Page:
Coming from a background of conservation and protecting lands, I am very busy strategizing on what comes next. Sustainability is about conducting land use that meets the needs of current generations without impairing future generations’ ability to meet their needs. It is about returning to the reverence that was practiced here since time immemorial. To me this is synonymous with climate action. We love our kids – right? We are currently doing one-generation land use, not stewarding the earth for the next generations.


Much of my hope lies in private property owners protecting their own properties in a variety of ways. I am inspired by the WSANEC land trust and the first land transfer of Maber Flats. I believe it will be the first of many. Raincoast Conservation Foundation can also write covenants and protect lands through land trusting. I hope to raise millions between these two organizations, as well as a fund for people who want to covenants on their property but cannot afford to so.


People often come to me and ask me how to protect their lands and now I can direct them better. I will not give up on the ability and will still strongly advocate for local government to protect the environment through zoning and environmental policy. Creating a biodiverse refugia for the health of family/community and a legacy for future generations is possible.

I can not emphasize how important it is that citizens pay attention to changes in zoning in light of our demand for new housing. As always I welcome you to speak with me.

We can “be the change we wish to see in the world”.

Advocating for People, Planet and Place Over Profit.

Chambers in the Chambers: 

Advocating for People, Planet and Place Over Profit.

I will share my thoughts on the recent Community Amenity Contribution (CAC) and Inclusionary Housing Policy on July, 4, 2023: 

Please see my website at Nathaliechambers.ca for links to relevant background information on CAC’s, DCC (Developer Cost Charges), LAP’s(Local Area Plans), and my work. 

Much of this occurred while the public was out of the Saanich Chambers due to the COVID19 restrictions. Without a Voting Dashboard I have been making increased efforts to inform the public and increase public participation.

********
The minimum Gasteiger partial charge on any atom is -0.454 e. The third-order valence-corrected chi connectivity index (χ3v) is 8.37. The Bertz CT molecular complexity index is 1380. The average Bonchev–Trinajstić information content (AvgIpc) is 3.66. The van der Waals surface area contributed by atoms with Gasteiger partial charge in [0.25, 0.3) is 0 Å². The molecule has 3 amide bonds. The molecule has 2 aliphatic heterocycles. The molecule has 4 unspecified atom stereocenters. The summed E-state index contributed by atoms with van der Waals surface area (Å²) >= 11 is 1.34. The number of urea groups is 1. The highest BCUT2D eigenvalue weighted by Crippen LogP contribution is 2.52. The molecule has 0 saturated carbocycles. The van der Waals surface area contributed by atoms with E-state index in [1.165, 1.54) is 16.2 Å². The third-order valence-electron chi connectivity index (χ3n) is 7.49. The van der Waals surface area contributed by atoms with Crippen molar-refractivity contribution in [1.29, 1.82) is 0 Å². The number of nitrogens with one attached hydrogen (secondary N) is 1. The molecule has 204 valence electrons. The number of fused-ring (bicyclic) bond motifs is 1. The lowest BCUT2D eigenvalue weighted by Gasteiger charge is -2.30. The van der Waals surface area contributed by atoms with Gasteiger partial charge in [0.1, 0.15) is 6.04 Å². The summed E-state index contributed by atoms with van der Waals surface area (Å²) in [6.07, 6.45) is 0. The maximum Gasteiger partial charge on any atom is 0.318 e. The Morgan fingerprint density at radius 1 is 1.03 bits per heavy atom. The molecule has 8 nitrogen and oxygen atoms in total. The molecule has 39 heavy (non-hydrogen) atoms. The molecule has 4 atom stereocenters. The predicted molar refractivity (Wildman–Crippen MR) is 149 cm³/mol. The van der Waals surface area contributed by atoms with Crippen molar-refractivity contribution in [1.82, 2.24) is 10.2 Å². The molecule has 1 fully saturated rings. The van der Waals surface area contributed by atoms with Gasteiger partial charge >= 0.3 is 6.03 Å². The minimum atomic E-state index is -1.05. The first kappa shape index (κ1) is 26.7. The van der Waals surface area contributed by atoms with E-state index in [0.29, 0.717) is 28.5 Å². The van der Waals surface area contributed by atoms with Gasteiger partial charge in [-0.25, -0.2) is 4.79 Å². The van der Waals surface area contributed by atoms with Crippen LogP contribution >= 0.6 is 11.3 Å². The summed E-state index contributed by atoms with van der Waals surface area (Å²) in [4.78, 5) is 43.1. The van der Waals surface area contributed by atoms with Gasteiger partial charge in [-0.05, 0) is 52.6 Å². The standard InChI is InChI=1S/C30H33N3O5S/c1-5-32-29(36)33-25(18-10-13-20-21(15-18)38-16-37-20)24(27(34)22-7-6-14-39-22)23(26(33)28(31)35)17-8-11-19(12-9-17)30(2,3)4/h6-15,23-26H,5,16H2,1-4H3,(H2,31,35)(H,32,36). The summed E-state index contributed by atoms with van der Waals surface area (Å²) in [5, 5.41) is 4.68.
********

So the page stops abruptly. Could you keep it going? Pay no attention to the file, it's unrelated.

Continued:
Very sadly this vote happened while I was in France on vacation visiting family. This is a council decision which I must accept and respect as the electorate (Saanich Residents) elected us all to these positions. This was a unanimous decision, (with the exception of my vote/absence).

However, I do not have to like it. I will explain my thoughts, processes and opinions irrespective of this vote.

I will direct you to my website for updates after I’ve made some updates.

I will hope for a miracle and will not give up as we wait for a review in a year.

I will be honest, public subsidization of private, industrial and development interests on unceded lands INFLAMES me. Especially when not producing affordability, livability, reconciliation and sustainability. Provincial downloading of costs added to this fans the flames.

This is the “Tragedy of the Commons” but there is a solution.

My background and track record is in conservation finance which predates politics.

I believe in strategic planning and approved community plans and sticking to them.

Last term there were deviations.

Many former colleagues will remember my motto, borrowed from Story Clark:  A conversation about conservation without finance is just a conversation.

I am proud of my track record/votes on and off council (which I have gone to great lengths to protect since being targeted, and silenced last term). 

I have been successful in these endeavors and was also re-elected to Saanich Council.


I am 100% NOT developer funded and will remain while I am an elected official. I am following in the footsteps of my mentors. 

I am not on the Homes for Living Team.

Funding in the interest of the public is my cup of tea. I believe in abundance and strongly believe that if everybody pays their fair share (industrial, private and interests) we have enough finances to fund affordability, livability,  reconciliation with First Nations and environmental sustainability. 

Chambers in the Chambers mottos:

Polluters pay not the taxpayer.

Everybody pay their fair share

People, Planet and Place over profit.

A conversation about conservation without finance is just a conversation

I consider myself a guardian of the taxpayer dollars and fought hard to negotiate for fair deals, public amenities and a healthy environment for the public during development applications, subdivisions last term. There was a major opportunity to protect the environment and create affordability-climate resiliency, to create the Kind of Saanich (development that meets the needs of current generations without compromising future generations- Our Common Future ) we wish to see. 

IMO this is not what occurred.

Up to 450 development applications were approved last term, many made it in before the DCC deadline, interim CACs were applied,  environmental protection during development.

IMO these were incomplete.